OLD wheelchairs from Airedale Hospital are being recycled to help poverty-stricken disabled people overseas.
The wheelchairs, some of them up to 17 years old, are taken to HMP Garth Prison in Chorley where they are stripped down, rebuilt and repaired in the MCF prison workshop.
So far, about 40 wheelchairs have been supplied by the mobility team at Airedale NHS Foundation Trust.
Volunteer occupational therapists then carry out clinical assessments to ensure the suitability of the chairs, before our partner charity PhysioNet transports them to deprived areas in countries including Fiji, Ghana, Benin, Swaziland and South Africa.
Michelle West, mobility services manager at the trust, said its wheelchairs were always refurbished several times before being replaced and would otherwise be scrapped if they weren’t donated to the scheme.
She added: “This is a fabulous partnership between our hospital, the prison and two local charities and volunteer therapists working back-to-back.
“We are really proud to be involved in this ‘green’ venture, as it enables the trust to be environmentally friendly and promotes sustainable communities whilst giving hope to many people with disabilities living in poverty overseas.
“It also helps to reduce our costs of scrapping mobility equipment.”
It is hoped other health services in the region may also get involved in the initiative.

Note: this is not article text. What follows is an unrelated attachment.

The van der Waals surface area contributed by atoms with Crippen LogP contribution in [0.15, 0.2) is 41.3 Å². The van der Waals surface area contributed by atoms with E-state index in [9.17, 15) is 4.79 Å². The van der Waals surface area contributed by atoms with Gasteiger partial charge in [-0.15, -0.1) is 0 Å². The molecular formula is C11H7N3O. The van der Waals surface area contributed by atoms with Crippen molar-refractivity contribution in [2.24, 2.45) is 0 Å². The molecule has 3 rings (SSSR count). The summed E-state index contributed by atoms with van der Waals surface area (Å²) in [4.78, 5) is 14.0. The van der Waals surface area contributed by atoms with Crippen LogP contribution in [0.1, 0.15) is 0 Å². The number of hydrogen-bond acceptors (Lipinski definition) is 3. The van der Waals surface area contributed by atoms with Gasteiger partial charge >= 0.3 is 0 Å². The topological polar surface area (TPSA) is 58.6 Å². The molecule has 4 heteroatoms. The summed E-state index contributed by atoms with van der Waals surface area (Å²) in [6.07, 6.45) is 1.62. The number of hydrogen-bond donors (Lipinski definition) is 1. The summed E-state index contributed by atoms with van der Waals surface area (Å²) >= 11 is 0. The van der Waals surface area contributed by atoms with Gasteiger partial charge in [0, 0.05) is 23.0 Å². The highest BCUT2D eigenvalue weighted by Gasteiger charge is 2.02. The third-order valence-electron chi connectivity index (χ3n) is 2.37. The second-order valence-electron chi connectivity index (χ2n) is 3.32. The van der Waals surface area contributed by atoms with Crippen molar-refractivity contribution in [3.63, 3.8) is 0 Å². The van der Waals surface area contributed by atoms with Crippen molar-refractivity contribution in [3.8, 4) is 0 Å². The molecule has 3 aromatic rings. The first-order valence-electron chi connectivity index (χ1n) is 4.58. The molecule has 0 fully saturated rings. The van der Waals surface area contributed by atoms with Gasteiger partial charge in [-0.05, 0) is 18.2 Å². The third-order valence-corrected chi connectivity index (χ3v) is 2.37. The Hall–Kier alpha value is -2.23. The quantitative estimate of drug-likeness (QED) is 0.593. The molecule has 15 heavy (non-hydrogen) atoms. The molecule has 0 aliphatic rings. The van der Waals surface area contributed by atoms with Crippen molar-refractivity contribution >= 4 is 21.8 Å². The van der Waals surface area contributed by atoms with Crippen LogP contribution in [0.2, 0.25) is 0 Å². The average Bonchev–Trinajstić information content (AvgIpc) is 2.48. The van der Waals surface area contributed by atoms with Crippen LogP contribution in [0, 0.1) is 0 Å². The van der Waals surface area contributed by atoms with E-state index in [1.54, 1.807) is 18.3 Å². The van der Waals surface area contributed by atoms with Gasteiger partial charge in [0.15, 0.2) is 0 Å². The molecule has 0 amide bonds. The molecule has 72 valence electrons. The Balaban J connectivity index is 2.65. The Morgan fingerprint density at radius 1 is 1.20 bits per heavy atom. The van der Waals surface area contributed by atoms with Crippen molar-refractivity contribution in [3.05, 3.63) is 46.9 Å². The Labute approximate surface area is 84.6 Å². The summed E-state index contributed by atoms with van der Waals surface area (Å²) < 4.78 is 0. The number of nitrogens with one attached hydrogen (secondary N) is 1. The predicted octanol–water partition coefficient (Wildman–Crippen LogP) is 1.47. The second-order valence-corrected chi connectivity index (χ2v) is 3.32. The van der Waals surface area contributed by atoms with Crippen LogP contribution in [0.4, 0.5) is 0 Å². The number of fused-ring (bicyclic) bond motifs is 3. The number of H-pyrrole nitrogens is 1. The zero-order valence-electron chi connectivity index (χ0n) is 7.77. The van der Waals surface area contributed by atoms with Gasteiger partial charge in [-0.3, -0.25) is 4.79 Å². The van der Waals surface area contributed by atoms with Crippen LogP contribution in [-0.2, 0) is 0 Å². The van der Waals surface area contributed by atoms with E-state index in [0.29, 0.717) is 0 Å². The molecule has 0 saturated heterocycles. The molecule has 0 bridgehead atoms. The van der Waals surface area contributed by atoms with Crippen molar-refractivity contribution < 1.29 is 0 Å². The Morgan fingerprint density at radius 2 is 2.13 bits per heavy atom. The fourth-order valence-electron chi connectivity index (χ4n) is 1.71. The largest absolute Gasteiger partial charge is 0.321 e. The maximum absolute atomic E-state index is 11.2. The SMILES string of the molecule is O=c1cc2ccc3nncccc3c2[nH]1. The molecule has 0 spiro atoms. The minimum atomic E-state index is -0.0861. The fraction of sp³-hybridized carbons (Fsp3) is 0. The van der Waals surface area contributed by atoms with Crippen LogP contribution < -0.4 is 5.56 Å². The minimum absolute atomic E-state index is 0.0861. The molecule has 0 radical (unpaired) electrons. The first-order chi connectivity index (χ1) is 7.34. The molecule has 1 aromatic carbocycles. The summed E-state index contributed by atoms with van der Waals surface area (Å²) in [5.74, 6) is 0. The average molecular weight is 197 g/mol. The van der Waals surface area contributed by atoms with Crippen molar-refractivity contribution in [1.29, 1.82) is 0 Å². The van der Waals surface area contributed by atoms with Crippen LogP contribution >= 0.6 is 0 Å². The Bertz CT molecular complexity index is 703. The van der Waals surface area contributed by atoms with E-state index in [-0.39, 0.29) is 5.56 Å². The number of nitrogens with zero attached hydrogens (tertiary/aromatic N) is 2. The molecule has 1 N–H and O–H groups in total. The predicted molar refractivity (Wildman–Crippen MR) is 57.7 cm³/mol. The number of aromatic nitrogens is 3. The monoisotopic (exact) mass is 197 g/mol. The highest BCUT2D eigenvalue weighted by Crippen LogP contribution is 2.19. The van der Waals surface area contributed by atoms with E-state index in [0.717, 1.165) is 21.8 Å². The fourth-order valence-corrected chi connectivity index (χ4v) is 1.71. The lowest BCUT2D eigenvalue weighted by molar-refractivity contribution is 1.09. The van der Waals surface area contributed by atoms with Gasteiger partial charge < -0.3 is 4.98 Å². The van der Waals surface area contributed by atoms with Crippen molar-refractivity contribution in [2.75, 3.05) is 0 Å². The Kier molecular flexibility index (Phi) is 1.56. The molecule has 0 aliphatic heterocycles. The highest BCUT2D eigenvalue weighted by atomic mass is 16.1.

David Brown, director of the Margaret Carey Foundation, said the project was life-changing for recipients of the chairs.
He spotlighted the case of a boy in India, who before receiving a wheelchair had to drag himself across an earthen floor to attend English language classes.
“When we gave this boy his new wheelchair – which had to be specially adapted due to the shape of his body – a beautiful smile spread over his face,” said Mr Brown.
“This venture makes such a tremendous difference to people’s lives.”
He added that when a video of the boy receiving his wheelchair was shown to one prisoner, it had a profound effect.
“He resolved there and then to amend his ways and reject his life of crime,” said Mr Brown.
“Seeing the video made him realise just how lucky he was compared to the boy in India.”
David Kaye – chairman of PhysioNet – said the charity had been collecting redundant special needs, disability and mobility equipment from health organisations across the UK for the past 16 years to reuse in developing countries.
“Our relationship with the Margaret Carey Foundation is a perfect match,” he added.
“It has access to prison workshops for repairing wheelchairs and we have a growing number of organisations abroad desperate for our equipment.”